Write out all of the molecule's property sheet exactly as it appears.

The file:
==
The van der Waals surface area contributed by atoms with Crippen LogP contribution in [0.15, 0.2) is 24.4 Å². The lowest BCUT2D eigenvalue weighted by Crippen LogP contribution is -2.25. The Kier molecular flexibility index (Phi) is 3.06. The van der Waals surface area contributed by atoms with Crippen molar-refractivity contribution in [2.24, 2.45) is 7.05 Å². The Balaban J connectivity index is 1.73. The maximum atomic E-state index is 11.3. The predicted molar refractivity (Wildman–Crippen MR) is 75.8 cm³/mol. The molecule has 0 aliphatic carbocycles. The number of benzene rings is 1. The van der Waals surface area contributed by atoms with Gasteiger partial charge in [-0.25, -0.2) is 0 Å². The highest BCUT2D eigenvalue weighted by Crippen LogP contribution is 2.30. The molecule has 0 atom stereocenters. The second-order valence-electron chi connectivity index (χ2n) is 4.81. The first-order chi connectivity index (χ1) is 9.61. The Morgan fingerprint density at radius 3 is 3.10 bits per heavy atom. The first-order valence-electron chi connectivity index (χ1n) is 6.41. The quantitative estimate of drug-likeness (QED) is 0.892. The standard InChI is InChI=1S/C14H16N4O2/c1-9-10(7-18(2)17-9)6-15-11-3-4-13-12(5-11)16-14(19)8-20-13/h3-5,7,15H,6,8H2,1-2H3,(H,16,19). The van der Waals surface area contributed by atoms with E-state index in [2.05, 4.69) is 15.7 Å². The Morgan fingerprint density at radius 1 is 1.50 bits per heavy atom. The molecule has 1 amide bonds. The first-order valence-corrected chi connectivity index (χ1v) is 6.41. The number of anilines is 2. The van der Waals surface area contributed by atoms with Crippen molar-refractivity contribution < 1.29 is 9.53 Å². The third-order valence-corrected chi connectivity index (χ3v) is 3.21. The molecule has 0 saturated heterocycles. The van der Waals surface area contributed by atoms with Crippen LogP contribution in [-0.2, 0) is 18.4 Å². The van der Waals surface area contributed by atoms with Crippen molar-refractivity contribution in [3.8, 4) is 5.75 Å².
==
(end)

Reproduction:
The van der Waals surface area contributed by atoms with Crippen LogP contribution in [0.15, 0.2) is 24.4 Å². The lowest BCUT2D eigenvalue weighted by Crippen LogP contribution is -2.25. The Kier molecular flexibility index (Phi) is 3.06. The van der Waals surface area contributed by atoms with Crippen molar-refractivity contribution in [2.24, 2.45) is 7.05 Å². The Balaban J connectivity index is 1.73. The maximum atomic E-state index is 11.3. The predicted molar refractivity (Wildman–Crippen MR) is 75.8 cm³/mol. The molecule has 0 aliphatic carbocycles. The number of benzene rings is 1. The van der Waals surface area contributed by atoms with Gasteiger partial charge in [-0.25, -0.2) is 0 Å². The highest BCUT2D eigenvalue weighted by Crippen LogP contribution is 2.30. The molecule has 0 atom stereocenters. The second-order valence-electron chi connectivity index (χ2n) is 4.81. The first-order chi connectivity index (χ1) is 9.61. The Morgan fingerprint density at radius 3 is 3.10 bits per heavy atom. The first-order valence-electron chi connectivity index (χ1n) is 6.41. The quantitative estimate of drug-likeness (QED) is 0.892. The standard InChI is InChI=1S/C14H16N4O2/c1-9-10(7-18(2)17-9)6-15-11-3-4-13-12(5-11)16-14(19)8-20-13/h3-5,7,15H,6,8H2,1-2H3,(H,16,19). The van der Waals surface area contributed by atoms with E-state index in [2.05, 4.69) is 15.7 Å². The Morgan fingerprint density at radius 1 is 1.50 bits per heavy atom. The molecule has 1 amide bonds. The first-order valence-corrected chi connectivity index (χ1v) is 6.41. The number of anilines is 2. The van der Waals surface area contributed by atoms with Crippen molar-refractivity contribution < 1.29 is 9.53 Å². The third-order valence-corrected chi connectivity index (χ3v) is 3.21. The molecule has 0 saturated heterocycles. The van der Waals surface area contributed by atoms with Crippen LogP contribution in [-0.2, 0) is 18.4 Å². The van der Waals surface area contributed by atoms with Crippen molar-refractivity contribution in [3.8, 4) is 5.75 Å².